Resource Management

Resource Management


The district works in partnership with many landowners, agencies and conservation organizations to restore and protect prairie, wetlands and oak savanna. This work includes habitat restoration and the promotion of programs to improve water quality in the St. Croix River Watershed.

Other resource management tools used by the district include: grazing to stimulate the growth of grasses and forbs while setting back the growth of invading trees; controlling invasive species with chemical treatments; burning more than 1,000 acres per year to maintain grassland; and mowing to maintain grassland. The district also works with private landowners to restore habitat through the Partners for Fish and Wildlife Program (Partners). The Partners program works with private landowners to cost share restoration of important wetland and grassland habitat in the district. 

Trapping Occurs on this Wetland Management District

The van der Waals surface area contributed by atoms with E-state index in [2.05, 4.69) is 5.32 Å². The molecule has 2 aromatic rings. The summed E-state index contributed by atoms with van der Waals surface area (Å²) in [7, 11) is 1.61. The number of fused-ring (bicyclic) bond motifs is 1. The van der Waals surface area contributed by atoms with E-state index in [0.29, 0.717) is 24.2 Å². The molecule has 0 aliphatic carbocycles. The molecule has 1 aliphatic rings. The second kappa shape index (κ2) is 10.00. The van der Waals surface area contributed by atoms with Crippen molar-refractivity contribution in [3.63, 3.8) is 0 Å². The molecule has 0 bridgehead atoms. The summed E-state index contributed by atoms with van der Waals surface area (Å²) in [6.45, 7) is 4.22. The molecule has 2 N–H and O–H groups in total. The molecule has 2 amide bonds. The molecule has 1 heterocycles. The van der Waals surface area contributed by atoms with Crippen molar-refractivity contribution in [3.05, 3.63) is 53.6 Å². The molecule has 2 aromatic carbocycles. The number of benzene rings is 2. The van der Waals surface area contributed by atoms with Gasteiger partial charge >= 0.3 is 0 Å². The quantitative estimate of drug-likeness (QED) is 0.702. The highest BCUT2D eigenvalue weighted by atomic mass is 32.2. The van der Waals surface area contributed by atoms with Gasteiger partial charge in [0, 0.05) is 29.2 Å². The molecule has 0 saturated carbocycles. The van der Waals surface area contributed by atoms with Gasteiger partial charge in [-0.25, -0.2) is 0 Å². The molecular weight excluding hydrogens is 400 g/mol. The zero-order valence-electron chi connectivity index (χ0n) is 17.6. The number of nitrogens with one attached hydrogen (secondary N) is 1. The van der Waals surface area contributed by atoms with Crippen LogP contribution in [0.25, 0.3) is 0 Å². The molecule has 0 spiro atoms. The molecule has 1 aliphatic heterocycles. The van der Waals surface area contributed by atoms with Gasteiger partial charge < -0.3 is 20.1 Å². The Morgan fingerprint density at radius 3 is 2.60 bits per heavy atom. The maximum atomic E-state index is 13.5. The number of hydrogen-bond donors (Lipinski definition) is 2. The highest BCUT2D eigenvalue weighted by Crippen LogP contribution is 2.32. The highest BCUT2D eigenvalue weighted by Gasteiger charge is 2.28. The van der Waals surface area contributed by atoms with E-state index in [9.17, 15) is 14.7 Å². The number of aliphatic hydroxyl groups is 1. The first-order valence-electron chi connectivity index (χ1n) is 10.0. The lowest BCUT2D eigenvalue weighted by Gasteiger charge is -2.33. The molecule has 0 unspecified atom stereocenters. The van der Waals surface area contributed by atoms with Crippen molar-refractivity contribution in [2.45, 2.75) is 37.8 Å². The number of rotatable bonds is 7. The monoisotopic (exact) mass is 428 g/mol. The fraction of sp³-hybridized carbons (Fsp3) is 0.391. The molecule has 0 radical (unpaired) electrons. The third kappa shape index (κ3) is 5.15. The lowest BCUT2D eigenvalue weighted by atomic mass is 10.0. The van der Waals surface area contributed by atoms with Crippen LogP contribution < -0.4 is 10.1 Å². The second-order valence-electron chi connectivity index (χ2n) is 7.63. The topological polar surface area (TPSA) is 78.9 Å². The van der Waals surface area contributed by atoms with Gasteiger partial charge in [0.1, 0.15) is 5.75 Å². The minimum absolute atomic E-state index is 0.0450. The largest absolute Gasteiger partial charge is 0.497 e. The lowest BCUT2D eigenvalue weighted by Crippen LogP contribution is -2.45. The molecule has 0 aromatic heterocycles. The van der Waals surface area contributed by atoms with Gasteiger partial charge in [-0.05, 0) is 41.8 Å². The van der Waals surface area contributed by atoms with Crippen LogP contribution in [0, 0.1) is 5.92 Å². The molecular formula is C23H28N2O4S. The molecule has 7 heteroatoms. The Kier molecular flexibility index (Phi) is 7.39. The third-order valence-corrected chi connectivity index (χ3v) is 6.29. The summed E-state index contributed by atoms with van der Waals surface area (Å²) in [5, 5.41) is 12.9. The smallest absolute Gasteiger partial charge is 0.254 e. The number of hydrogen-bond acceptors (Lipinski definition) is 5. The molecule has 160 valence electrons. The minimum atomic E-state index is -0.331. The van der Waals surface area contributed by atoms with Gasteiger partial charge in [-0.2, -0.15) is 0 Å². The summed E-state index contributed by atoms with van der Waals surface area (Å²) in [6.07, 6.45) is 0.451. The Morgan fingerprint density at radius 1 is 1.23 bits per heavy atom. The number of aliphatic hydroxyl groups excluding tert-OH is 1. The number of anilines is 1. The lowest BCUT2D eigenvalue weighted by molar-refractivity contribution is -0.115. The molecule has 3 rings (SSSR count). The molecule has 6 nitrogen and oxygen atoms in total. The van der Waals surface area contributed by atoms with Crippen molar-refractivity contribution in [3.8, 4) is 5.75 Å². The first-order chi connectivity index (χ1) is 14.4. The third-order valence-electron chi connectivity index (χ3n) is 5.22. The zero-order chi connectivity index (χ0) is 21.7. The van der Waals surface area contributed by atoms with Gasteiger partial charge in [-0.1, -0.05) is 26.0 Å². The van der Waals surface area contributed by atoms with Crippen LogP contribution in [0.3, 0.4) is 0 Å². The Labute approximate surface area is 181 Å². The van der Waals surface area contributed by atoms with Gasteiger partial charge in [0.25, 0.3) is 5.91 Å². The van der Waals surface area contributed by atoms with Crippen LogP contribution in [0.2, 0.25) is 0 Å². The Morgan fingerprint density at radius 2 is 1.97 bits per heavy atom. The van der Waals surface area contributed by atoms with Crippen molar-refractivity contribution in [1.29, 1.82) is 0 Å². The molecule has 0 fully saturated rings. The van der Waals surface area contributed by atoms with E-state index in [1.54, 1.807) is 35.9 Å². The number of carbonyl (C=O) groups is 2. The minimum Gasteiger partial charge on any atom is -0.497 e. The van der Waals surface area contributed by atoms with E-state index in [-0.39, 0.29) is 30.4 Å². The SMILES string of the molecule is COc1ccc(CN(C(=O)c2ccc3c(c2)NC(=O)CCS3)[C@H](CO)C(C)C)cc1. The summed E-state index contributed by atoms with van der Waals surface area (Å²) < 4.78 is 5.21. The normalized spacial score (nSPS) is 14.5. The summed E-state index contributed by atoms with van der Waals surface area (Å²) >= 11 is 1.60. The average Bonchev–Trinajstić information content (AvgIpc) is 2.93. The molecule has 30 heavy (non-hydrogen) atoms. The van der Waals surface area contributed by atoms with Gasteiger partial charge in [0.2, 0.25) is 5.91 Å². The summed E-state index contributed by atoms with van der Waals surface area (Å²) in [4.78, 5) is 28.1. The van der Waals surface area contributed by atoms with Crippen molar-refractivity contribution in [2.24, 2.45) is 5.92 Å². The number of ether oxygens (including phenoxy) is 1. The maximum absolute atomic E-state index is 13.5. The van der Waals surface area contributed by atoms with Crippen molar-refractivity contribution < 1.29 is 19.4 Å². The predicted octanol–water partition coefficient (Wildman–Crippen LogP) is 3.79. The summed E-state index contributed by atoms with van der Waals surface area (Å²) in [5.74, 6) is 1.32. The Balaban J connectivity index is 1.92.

Trapping is a wildlife management tool used on some national wildlife refuge system lands. Trapping may be used to protect endangered and threatened species or migratory birds or to control certain wildlife populations. The U.S. Fish and Wildlife Service also views trapping as a legitimate recreational and economic activity when there are harvestable surpluses of fur-bearing mammals. Outside of Alaska, refuge system lands that permit trapping as a recreational use may require trappers to obtain a special use permit. Signs are posted at district offices where trapping occurs. Contact the district manager for specific regulations. Click here for more information.